This isn't about ghost restaurants: The real opportunity here is for existing brands to leverage their existing products and loyal diners to better deliver experiences that wouldn't otherwise happen.
— Kristen Hawley
Chick’n sando purveyor Chick-fil-a is testing two new locations that cater exclusively to delivery. As Restaurant Business reports, one is in Louisville, the other in Nashville, and they’re made exclusively for catering and delivery orders.
And, of course, they are cashless. They also have larger kitchens than the typical restaurant because they don’t need to accommodate a dining room. Is this our post-drive-thru future?
If delivery from fast food restaurants proves to not be a flash-in-the-pan thing — and right now it seems like it’s here to stay — expect more of this, especially in areas where real estate is relatively cheap. Why clutter the restaurant kitchen and counter with additional stations and a constant flow of couriers when you could send them to a completely different location set up for exactly what they need?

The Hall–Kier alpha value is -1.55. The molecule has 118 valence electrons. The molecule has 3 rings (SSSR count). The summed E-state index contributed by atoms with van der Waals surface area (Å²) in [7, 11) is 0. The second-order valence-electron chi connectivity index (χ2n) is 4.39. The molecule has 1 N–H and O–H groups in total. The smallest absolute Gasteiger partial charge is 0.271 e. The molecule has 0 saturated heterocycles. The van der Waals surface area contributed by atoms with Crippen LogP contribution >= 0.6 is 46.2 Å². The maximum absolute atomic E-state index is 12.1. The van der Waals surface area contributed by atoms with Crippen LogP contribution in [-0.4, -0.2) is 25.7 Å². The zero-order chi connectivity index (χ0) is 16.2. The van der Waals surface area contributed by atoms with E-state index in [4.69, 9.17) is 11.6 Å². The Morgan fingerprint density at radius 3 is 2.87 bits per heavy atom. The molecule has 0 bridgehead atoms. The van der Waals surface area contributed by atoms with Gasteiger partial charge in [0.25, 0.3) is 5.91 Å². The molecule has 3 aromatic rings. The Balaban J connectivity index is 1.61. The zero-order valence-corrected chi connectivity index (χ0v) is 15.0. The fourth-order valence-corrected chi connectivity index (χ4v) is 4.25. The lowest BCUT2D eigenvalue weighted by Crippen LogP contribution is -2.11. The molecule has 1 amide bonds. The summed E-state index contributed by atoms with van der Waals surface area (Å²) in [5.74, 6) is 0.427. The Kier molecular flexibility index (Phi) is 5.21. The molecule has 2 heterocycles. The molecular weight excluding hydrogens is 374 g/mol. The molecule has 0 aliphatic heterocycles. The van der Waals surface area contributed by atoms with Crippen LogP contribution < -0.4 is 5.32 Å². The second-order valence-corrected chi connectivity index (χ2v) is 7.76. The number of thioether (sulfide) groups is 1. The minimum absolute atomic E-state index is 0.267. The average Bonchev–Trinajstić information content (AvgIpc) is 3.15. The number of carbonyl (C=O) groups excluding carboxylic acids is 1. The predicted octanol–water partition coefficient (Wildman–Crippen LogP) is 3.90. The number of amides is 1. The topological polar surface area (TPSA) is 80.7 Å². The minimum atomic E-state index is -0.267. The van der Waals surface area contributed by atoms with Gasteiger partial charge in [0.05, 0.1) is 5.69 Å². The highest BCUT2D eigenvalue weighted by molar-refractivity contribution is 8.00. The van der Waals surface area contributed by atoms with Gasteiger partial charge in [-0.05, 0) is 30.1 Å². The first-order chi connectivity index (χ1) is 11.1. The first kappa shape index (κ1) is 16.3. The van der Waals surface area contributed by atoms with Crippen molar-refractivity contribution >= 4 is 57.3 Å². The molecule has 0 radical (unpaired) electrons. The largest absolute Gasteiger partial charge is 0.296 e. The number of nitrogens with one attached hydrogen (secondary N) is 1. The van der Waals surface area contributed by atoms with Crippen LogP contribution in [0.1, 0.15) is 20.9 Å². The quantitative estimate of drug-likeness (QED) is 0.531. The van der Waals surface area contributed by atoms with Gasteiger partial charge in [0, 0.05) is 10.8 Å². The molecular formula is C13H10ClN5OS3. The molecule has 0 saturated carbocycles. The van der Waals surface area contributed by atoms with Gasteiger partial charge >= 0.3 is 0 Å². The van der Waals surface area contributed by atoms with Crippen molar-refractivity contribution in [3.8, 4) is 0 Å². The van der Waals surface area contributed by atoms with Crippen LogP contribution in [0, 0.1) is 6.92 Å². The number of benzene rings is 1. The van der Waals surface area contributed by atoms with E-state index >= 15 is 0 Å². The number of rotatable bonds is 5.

Uber Eats head Jason Droege told us, onstage at Skift Tech Forum this summer, that McDonald’s said that 70 percent of people who order via Uber Eats wouldn’t have gone into the store otherwise. That’s an entirely new audience captured via the power of a delivery service.
Despite early concerns that the popularity of McDonald’s delivery would severely decrease the quality of the in-store experience, the company said in March that 60 percent of orders are placed during off-peak hours.
While the off-peak stat doesn’t necessarily support the argument that commissary kitchens — also called “ghost restaurants” if you’re into headline-grabbing jargon — other numbers might. In-restaurant guests come for the experience. Delivery, take-out, and drive-thru guests are after convenience.
To meet increased demand, why not build out a location that’s all of the convenience with none of the marketing and advertising bells and whistles that cost the company money?
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